Prison officer’s extortion conviction upheld
Inmates at the Autry state Prison had a phone scam in which they would masquerade as law-enforcement or court officials and dupe their victims into paying them for fake infractions. Victims paid money to the inmates in the form of Green Dot numbers. Green Dot corporation sells debit cards that can be reloaded by purchasing a MoneyPak at the store’s checkout counter. Inmates possessed theses Green Dot debit cards but were not allowed to possess them in the prison so they possessed the numbers on pieces of paper and hid the papers in their cell until they could load the money. The succeeded for one inmate who collected over $15,000.
Paul Harris was a corrections officer at Autry state Prison when he discovered the scam. He worked on the shakedown team that conducted surprise search of the cell of an inmate. He began to find the Green Dot numbers and learned how the inmates obtained them and that they were worth money. Instead of turning the numbers over to supervisors, Harris loaded the money onto his Green Dot cards. Meanwhile the inmate’s scam continued. After the complaints about the scam and the FBI began to investigate, the Green Dot accounts showed that the amount Harris loaded on his Green Dote card exceeded his income. When confronted he eventually confessed.
Harris was charged with a Hobbs Act extortion that involved wrongful use of fear or under color of official right. His argument at the first trial was that his conduct constituted theft but did not constitute extortion. After the mistrial, the government persuaded the judge to limit Harris’ argument to say he should have been charged with something other than extortion, but he could not argue to the jury that it was common law theft.
In his appeal he claimed the government failed to prove extortion because there was insufficient evidence to support the finding that he obtained Green Dot numbers from any inmate with his consent. The government had argued that inmates consented to give Harris their Green Dot numbers out of either fear or a mutual understanding that an inmate would not report Harris for taking his Green Dot number so that Harris would not report him for possessing contraband. Harris argued that the inmates could not consent because he took their green dot numbers during shakedowns that they could not refuse.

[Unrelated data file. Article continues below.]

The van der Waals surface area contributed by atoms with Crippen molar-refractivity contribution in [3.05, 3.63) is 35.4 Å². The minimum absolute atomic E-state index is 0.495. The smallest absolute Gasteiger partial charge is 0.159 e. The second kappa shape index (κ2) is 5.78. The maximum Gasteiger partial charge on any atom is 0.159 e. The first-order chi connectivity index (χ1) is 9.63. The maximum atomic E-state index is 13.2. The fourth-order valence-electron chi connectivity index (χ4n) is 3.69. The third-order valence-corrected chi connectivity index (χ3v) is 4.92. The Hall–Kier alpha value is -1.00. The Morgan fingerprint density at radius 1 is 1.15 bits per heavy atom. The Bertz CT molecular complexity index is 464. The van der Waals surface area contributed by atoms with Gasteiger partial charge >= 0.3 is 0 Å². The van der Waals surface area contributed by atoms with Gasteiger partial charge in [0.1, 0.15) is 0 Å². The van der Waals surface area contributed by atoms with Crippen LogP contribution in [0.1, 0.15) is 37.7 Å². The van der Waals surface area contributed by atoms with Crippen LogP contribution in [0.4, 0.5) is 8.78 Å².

The court of appeals rejected Harris’s argument that the inmates lacked the ability to consent. The evidence supported the jury’s fining that the inmates consented to Harris’s taking their Green Dot card numbers without reporting him so that they would not implicate themselves for possessing contraband or for being involved in the scam. The jury could have inferred the inmates consented to Harris’s obtaining the numbers from them. It also found sufficient evidence that Harris committed extortion by obtaining the numbers by the wrongful use of fear because the inmates feared the potential punishment and its consequence of being sent to solitary confinement.
The court also rejected federal criminal defense attorney’s argument that the trial court violated his constitutional right to present a complete defense by preventing him from stating in closing that he may have committed theft but not extortion. It found the trial court only imposed a modest restriction and did not violate his right to present a complete defense.